I overheard a conversation which began with “When life returns to normal…” and I wondered, why? Rolling back time, returning to the good ol’ days, would we forget the amazing breakthroughs we made? The COVID-19 crisis changed our way of thinking, forcing us to focus on survival and solutions. Instead of falling prey to mass hysteria, normal people, not superheroes are stepping up, taking chances and creating order out of chaos.
The pandemic removed obstacles that long shackled companies to the traditional way of doing business. In the past, because of the fear of change, technological advances outpace business adoption. However, in the past few months, businesses changed rapidly (without fearing the consequences) and the results have been overwhelmingly positive. Shelter in place policies created vibrant virtual communities with measurable goals that focused on results. Many companies went virtual in days without missing a deliverable or disappointing a client. The future of technology is exciting, with increased demand for innovation and managers who are willing to change.
This may be the golden age for technology!
Tech jobs are on a high growth trajectory. In 2019, the Bureau of Labor Statistics predicted that by 2020 we would see a 12% growth in high-paying and growth-potential tech jobs. Since the outbreak of COVID-19, the demand for technology jobs is increasing at a faster rate than in 2019. This suggests businesses are ready, willing, and able to utilize technology, collaboration, automation and AI.
The technology push is an indication of improved results.
A virtual workforce increases the pool of available talent and fuels the gig economy. This is because businesses can hire on a per-project basis, while employees maintain flexibility making technology a cottage industry. Some companies are discussing adopting a four-day workweek because employees working from home are working longer hours and producing results.
Inclusion and community
In rewriting the rules of engagement to avoid isolation, companies created vibrant virtual communities. Some teams have virtual coffee-breaks, happy hours, and scheduled meditation or exercise sessions. They are using collaboration tools to effectively generate ideas. Previously ideation was associated with random conversations by the watercooler. This led to cliques, perceived exclusion, and gender bias. In a virtual workforce, collaboration can become more inclusive and purposeful.
Technology becomes an equalizer, measuring results without consideration to age, gender, or ethnicity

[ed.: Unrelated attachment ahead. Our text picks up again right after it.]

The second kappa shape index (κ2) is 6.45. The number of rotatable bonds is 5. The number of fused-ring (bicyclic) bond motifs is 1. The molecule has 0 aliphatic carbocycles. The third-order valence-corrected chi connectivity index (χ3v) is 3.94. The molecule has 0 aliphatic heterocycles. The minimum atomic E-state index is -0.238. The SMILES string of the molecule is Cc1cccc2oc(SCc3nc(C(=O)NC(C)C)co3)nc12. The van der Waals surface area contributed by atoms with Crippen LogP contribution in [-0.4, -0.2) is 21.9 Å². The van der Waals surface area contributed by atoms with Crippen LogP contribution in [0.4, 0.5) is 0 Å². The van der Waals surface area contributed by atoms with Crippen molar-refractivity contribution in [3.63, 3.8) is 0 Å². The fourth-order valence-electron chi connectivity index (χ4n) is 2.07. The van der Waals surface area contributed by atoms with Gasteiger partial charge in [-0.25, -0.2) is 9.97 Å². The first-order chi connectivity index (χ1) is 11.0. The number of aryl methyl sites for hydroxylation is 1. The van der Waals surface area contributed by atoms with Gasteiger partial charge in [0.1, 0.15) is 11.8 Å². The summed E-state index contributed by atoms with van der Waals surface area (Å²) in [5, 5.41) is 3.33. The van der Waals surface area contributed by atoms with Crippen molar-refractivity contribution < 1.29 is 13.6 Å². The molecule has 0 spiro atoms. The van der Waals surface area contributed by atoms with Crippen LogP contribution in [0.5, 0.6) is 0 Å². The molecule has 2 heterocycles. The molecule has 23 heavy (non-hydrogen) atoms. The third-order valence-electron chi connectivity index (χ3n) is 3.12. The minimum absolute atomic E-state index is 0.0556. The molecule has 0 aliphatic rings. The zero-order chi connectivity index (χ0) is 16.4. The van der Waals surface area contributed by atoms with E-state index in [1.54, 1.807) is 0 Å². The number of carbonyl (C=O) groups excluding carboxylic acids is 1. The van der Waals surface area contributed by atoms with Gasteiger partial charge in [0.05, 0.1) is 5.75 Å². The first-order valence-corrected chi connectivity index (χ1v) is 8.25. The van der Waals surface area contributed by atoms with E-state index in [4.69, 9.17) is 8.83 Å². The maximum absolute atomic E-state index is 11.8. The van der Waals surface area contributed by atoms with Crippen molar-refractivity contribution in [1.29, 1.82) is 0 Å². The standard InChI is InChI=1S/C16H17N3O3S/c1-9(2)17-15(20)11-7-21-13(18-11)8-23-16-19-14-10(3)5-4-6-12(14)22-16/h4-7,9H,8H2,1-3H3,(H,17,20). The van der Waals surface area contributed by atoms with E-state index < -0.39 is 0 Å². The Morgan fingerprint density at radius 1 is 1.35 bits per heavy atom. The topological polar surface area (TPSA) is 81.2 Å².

The pandemic accelerated technology time to market. This is especially visible in telehealth services and virtual doctor visits. Social distancing created a need for virtual reality to provide information-on-demand, and robotics/drones to handle deliveries. Technologists who can think outside-of-the-box will be inventing applications to keep businesses viable.
How will technology jobs of the future change?
- Remain virtual. Since companies have invested in the infrastructure, security, and collaboration tools and are delivering results. Virtual is here to stay!
- Differentiated career paths between managers and technologists. Professionals who enjoy independent work have demonstrated their abilities to produce results. And they may not be the same workers who prefer to manage.
- Growth of the “new collar” technical jobslike cloud computing and cybersecurity allows businesses to benefit from employees with required skillsets and where degrees may not be necessary.
- Focus on fitting existing technology to business needs. While occupations change slowly, tasks can be reorganized rapidly. Technologists can rapidly redesign business processes to improve client interactions and workflow.
- Make room for the bots to take on repetitive tasks that previously required processing of information.
In addition to the change in jobs, we are beginning to see small shifts in the workforce, with news media changing the perception of technology.
Society has become hooked on analytics
People who previously had little appetite for math, consume projections, understand the curve, and spout numbers which have become the staple of the news.
Scientists and researchers are making headlines
…creating an image of technologists who are not geeks and nerds working in the background; they are men and women of all backgrounds fighting together to find a cure. Our perception of who can be a technologist is changing and becoming more inclusive.
In just a few months technology transformed businesses by optimizing operations and building ways to connect virtually. Businesses are recognizing the upside of remote work – performance is increasing, creating happy clients and staff. Businesses will plan their road to recovery powered by technology. As people reenter the workforce, we may see an increase in entrepreneurship, gig workers and technologists.
But no matter what happens next, the digital mindset will persist. Welcome to the NEW AGE of technology!